What attracted you to the School of Education and the Department of Educational Leadership and Policy Analysis (ELPA)? I’m a very spiritual person and I believe God really wanted me to be in this space. I believe certain people were placed in my path strategically. For example, Dr. Charleston came to UW-Whitewater when I was starting my master’s program and he is an ELPA alum. My master’s adviser at UW-Whitewater was an ELPA alum, and another professor I had was an ELPA alum — so they were encouraging me all the time about what was possible.
I really thought I was going to stop at the master’s level and people were like, “No, you have to check out this program at UW-Madison.” I was like, “Yeah, I’m not going to stay in snow forever, I’m leaving. If I’m going to apply for a doctoral program, I’m going to be in Georgia.”
But then LaVar was like, “You’re not going to apply to the best program in the nation at UW-Madison?” The truth was that UW–Madison was my reach school and I didn’t think I could get in here and I was praying about all of this. But it worked out and here I am.
What is your area of focus in your PhD work? I’m interested in the experiences of Black women attending PWIs. I want to look at their sense of belonging and the role mentorship, faith, and spirituality can play in navigating the higher education experience.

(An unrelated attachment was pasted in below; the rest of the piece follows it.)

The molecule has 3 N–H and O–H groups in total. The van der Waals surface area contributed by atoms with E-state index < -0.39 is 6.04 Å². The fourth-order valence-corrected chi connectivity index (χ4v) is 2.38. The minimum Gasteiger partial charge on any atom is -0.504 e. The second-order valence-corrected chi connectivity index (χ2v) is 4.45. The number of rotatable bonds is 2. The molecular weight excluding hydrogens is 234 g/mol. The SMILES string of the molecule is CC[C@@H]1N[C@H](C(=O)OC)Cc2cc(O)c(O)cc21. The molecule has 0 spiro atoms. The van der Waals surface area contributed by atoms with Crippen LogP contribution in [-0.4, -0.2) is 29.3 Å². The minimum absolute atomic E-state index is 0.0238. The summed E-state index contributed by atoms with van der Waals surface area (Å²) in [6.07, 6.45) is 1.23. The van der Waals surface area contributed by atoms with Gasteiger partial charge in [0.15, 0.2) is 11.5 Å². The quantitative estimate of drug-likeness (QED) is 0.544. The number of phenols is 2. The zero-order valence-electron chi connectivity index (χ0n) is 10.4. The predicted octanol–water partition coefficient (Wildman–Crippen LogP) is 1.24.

I feel so lucky to be working with Dr. Rachelle Winkle-Wagner, whose interests align so closely to my own. She is an expert in studying the experiences of Black women in academia. She is the author of a textbook I used for a diversity course during my master’s program at UW-Whitewater, which I loved. This is another example of the pieces coming together on why I was meant to come here.
What will you do in your role as the Equity, Diversity, and Inclusion Administrative Fellow for the Office of Equity, Diversity and Inclusion? I know I’ll be helping with the Ed-GRS (Education Graduate Research Scholars) program, and with the new affinity spaces the office is holding — I’ll be serving as a liaison for both the Black student affinity space and for the Latinx student affinity space. This aligns with my research on creating spaces for students to feel welcome and supported. Generally speaking, I really enjoy serving others, whether that’s through an encouraging word, or by providing a listening ear or a resource. It brings me joy to see students’ needs met.